Ahad Ha'am

The Jewish State and the Jewish Problem (1897)

It is not only the Jews who have come out of the ghetto; Judaism has come out, too. For the Jews the exodus from the ghetto is confined to certain countries and is due to toleration; but Judaism has come out (or is coming out) of its own accord wherever it has come into contact with modern culture. This contact with modern culture overturns the inner defenses of Judaism so that it can no longer remain isolated and live a life apart!

The spirit of our people desires further development; it wants to absorb the basic elements of general culture which are reaching it from the outside world to digest them and to make them a part of itself, as it has done before at various periods of its history. But the conditions of its life in exile are not suitable for such a task. In our time culture expresses itself everywhere through the form of the national spirit, and the stranger who would become part of culture must sink his individuality and become absorbed in the dominant environment. In exile, Judaism cannot, therefore, develop its individuality in its own way. When it leaves the ghetto walls, it is in danger of losing its essential being or—at very least—its national unity; it is in danger of being split up into as many kinds of Judaism, each with a different character and life, as there are countries of the dispersion.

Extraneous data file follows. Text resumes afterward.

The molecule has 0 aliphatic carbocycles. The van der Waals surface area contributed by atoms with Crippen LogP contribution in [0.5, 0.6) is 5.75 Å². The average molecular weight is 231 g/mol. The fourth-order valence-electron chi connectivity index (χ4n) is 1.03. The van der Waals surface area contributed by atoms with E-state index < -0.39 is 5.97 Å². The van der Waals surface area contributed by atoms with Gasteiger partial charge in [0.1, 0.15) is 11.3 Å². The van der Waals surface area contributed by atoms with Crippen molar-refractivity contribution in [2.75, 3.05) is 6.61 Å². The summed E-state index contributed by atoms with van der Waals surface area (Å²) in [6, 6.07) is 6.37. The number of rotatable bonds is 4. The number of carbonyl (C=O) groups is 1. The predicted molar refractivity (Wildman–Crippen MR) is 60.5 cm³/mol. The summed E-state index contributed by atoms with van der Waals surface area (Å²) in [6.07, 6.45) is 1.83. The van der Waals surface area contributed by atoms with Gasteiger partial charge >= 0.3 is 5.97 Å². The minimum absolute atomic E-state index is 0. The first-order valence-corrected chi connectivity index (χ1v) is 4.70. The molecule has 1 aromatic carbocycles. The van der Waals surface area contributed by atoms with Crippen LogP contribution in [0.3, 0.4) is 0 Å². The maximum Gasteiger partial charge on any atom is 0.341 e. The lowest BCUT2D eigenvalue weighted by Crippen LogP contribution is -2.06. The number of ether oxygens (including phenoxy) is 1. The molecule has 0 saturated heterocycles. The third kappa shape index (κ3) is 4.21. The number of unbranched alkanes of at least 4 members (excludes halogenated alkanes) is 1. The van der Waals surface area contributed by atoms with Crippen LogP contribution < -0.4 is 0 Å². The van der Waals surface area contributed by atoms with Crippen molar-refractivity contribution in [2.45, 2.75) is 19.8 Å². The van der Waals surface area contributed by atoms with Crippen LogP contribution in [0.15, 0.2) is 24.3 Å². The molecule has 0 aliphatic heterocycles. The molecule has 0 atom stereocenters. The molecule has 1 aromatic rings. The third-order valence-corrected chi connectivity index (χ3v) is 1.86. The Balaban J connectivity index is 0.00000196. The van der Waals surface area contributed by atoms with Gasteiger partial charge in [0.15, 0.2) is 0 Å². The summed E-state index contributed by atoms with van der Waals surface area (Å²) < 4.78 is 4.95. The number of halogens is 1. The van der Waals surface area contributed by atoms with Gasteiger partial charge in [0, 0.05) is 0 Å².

In sum: Hibbat Zion, no less than “Zionism,” wants a Jewish state and believes in the possibility of the establishment of a Jewish state in the future. But while “Zionism” looks to the Jewish state to furnish a remedy for poverty and to provide complete tranquility and national glory, Hibbat Zion knows that our state will not give us all these things until “universal Righteousness is enthroned and holds sway over nations and States”—it looks to a Jewish state to provide only a “secure refuge” for Judaism and a cultural bond to unite our nation. “Zionism,” therefore, begins its work with political propaganda; Hibbat Zion begins with national culture, because only through the national culture and for its sake can a Jewish state be established in such a way as to correspond with the will and the needs of the Jewish people.